Collection History

Collecting during the colonial era

Schmeltz, Johann and Rudolf Krause: Die ethnographisch-anthropologische Abtheilung des Museum Godeffroy in Hamburg. Hamburg 1881, plate XXX

After the Spanish-American War of 1898, the Carolines were sold by the Spanish to the German Empire in the 1899 German-Spanish Treaty, making them part of 'German New Guinea' up until 1919. 

The majority of dinonga eidu sculptures were appropriated within a rather short period (mid 19th century - early 20th century). This period can be paralleled with the preliminary phases and the establishment of formal colonial rule in the Pacific.  

The carved wooden figures of Nukuoro were first mentioned in western sources by the American protestant missionary Edward Topping Doane in 1874. 

In the following years, the Polish collector Johann Stanislaus Kubary described and collected at least nine dinonga eidu for the Hanseatic trading company Godeffroy and its private museum in Hamburg (1873 / 1877) as well as for the Berliner Museum für Völkerkunde (1884). 

In 1904, German Captain Carl Jeschke first came to Nukuoro and settled there temporarily with his Nukuoro wife between 1910 and 1913. During this time he collected three dinonga eidu, which he sold to the Rautenstrauch-Joest-Museum Cologne in 1920.

How were the carvings appropriated?

Finsch, Otto: Südseearbeiten. Gewerbe- und Kunstfleiß, Tauschmittel und „Geld“ der Eingeborenen auf Grundlage der Rohstoffe und der geographischen Verbreitung. Hamburg 1914.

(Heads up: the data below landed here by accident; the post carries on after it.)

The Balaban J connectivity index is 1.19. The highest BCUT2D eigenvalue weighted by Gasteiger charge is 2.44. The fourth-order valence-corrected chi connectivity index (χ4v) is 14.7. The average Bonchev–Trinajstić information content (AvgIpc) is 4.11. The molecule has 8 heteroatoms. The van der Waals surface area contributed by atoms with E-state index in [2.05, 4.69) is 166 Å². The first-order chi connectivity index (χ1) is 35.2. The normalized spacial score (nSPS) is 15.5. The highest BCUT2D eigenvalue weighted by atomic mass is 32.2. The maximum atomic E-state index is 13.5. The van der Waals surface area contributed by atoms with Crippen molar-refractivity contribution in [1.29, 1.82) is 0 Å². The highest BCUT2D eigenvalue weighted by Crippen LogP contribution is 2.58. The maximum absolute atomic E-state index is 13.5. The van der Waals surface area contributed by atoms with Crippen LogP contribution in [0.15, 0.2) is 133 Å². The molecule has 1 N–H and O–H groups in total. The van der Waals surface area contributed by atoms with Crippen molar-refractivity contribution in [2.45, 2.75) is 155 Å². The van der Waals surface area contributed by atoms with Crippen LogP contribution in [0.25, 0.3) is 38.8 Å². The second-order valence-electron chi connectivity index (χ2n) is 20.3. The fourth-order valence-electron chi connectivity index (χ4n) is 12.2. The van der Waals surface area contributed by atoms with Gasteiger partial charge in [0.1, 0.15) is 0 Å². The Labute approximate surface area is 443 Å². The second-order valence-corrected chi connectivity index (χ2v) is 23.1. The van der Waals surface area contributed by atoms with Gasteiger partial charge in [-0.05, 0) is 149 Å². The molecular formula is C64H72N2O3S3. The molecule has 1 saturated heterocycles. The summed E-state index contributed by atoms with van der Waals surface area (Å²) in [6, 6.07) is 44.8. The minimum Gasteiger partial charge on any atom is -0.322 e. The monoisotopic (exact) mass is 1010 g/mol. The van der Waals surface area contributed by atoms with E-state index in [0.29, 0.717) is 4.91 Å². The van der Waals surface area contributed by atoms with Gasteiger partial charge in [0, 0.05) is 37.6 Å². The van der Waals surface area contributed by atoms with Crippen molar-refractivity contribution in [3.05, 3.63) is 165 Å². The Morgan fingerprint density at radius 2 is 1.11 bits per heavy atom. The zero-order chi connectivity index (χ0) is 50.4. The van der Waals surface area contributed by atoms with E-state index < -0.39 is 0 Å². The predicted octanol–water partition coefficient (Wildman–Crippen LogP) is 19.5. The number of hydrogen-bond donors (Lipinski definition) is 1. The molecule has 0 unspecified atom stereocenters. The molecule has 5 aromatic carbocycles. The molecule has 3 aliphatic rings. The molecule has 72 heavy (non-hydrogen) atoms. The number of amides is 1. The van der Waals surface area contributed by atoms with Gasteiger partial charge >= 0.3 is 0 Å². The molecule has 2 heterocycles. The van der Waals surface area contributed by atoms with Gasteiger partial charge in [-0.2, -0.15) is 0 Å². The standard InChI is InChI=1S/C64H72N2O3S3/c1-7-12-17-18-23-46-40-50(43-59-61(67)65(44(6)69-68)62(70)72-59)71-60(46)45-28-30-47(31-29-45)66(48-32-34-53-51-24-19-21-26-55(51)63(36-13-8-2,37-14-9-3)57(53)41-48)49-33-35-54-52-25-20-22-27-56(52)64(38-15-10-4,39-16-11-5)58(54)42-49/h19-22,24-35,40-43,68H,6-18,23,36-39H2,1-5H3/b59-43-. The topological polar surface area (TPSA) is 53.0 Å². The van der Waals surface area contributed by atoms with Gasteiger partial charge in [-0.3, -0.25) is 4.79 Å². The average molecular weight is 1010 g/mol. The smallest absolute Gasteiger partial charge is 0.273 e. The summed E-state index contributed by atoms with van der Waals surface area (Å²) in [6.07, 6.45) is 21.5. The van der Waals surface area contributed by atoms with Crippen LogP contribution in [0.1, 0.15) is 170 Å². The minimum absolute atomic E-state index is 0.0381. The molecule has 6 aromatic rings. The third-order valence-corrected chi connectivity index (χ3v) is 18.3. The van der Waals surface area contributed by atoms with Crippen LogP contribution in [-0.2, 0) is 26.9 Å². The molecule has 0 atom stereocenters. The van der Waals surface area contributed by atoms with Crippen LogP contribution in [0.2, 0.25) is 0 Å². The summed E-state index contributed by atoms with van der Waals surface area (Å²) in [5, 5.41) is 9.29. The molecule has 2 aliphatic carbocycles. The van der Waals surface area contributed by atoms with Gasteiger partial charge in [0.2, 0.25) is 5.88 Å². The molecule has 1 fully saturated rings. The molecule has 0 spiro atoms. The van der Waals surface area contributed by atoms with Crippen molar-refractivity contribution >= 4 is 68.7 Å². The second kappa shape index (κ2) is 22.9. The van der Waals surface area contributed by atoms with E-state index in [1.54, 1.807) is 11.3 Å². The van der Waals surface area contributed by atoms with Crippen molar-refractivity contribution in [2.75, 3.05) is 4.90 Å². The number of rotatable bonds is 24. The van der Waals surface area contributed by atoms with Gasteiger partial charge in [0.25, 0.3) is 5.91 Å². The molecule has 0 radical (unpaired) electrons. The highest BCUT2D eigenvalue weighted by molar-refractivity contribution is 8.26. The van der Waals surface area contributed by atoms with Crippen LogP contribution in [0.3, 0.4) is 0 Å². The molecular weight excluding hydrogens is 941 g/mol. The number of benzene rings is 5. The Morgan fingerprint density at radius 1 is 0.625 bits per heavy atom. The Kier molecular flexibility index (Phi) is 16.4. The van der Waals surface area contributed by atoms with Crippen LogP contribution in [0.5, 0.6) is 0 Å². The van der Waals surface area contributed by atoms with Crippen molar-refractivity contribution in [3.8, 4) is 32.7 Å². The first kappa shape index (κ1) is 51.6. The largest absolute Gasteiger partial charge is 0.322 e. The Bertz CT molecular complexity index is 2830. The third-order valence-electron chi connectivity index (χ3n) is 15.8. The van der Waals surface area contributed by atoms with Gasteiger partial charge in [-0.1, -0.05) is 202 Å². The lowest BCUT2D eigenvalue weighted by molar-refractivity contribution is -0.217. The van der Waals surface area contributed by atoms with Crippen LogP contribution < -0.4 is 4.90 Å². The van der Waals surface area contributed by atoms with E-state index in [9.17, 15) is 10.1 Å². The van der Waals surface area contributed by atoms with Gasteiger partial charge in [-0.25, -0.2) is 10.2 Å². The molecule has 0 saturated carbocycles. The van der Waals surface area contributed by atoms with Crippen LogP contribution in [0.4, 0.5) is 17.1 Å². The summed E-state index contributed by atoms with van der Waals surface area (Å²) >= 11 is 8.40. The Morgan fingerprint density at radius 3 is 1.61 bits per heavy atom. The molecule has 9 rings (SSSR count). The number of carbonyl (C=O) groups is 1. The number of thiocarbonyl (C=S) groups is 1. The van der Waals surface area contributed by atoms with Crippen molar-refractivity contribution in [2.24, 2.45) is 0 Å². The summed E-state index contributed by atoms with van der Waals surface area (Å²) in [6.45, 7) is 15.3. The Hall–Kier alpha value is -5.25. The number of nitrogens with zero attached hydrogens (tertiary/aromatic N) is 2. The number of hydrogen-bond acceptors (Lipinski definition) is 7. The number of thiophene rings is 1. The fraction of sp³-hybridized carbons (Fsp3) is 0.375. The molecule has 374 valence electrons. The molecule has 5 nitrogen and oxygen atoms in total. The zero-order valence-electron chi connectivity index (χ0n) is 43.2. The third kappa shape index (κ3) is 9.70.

In 1878 and 1879 several mission periodicals stated that Nukuoro residents were throwing away their so-called ‘idols’. This indicates that in the context of Christian missionization old religious beliefs and practices were gradually abandoned. According to Oral History as well as written sources Nukuoro people were already aquainted with Christianity through a Nukuoran woman named Siakwe who had lived on Pohnpei before missionaries first came to the island. In the early 20th century when king Leka converted to Christianity during his visit to Kosrae and subsequently became chief of Nukuoro he banned the rituals associated with the dinonga eidu and demanded that the knowledge about them should no longer passed along.  

There is currently no evidence that the dinonga eidu were purchased by collectors. It is possible that the objects were found on site or handed over to Europeans. However, the following colonial accounts provide evidence that cultural assets from Nukuoro were partially destroyed and looted by Westerners:

The god "Te ariki tu te natoake", had his image in a black volcanic stone, which Ko-Wawe brought with him from the former homeland. It was located in the main temple, Amalau, at the east end of the marae and was destroyed one day by a white man.” 

(source: Schmeltz / Krause 1881, p. 334)

Unique to Nukuoro (Monteverde) are crudely carved wooden human figures that originated with the inhabitants from Polynesia and were worshipped as "ancestors" under personal names. The museum Godeffroy possessed a whole series of 6 pieces (1300-1720 mm high), also a fragment of the stone god "te ariki".” 

(source: Finsch 1914, p. 561)

Oral History as well as Provenance research in archives and depots can contribute to reconstructing the circumstances of appropriation.